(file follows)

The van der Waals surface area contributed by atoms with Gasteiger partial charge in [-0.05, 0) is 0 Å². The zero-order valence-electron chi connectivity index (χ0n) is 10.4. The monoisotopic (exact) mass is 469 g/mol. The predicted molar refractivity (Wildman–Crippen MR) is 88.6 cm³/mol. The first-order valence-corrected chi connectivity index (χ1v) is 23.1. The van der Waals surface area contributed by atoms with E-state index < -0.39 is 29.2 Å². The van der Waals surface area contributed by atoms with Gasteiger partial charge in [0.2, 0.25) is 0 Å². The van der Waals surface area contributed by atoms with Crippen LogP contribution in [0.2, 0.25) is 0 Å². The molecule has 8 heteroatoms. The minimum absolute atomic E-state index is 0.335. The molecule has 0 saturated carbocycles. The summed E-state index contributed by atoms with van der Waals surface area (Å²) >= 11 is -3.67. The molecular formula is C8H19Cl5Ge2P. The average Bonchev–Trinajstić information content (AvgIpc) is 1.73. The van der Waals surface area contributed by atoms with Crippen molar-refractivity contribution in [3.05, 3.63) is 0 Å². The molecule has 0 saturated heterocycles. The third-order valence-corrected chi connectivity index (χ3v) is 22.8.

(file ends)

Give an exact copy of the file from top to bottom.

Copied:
The van der Waals surface area contributed by atoms with Gasteiger partial charge in [-0.05, 0) is 0 Å². The zero-order valence-electron chi connectivity index (χ0n) is 10.4. The monoisotopic (exact) mass is 469 g/mol. The predicted molar refractivity (Wildman–Crippen MR) is 88.6 cm³/mol. The first-order valence-corrected chi connectivity index (χ1v) is 23.1. The van der Waals surface area contributed by atoms with E-state index < -0.39 is 29.2 Å². The van der Waals surface area contributed by atoms with Gasteiger partial charge in [0.2, 0.25) is 0 Å². The van der Waals surface area contributed by atoms with Crippen LogP contribution in [0.2, 0.25) is 0 Å². The molecule has 8 heteroatoms. The minimum absolute atomic E-state index is 0.335. The molecule has 0 saturated carbocycles. The summed E-state index contributed by atoms with van der Waals surface area (Å²) >= 11 is -3.67. The molecular formula is C8H19Cl5Ge2P. The average Bonchev–Trinajstić information content (AvgIpc) is 1.73. The van der Waals surface area contributed by atoms with Crippen molar-refractivity contribution in [3.05, 3.63) is 0 Å². The molecule has 0 saturated heterocycles. The third-order valence-corrected chi connectivity index (χ3v) is 22.8.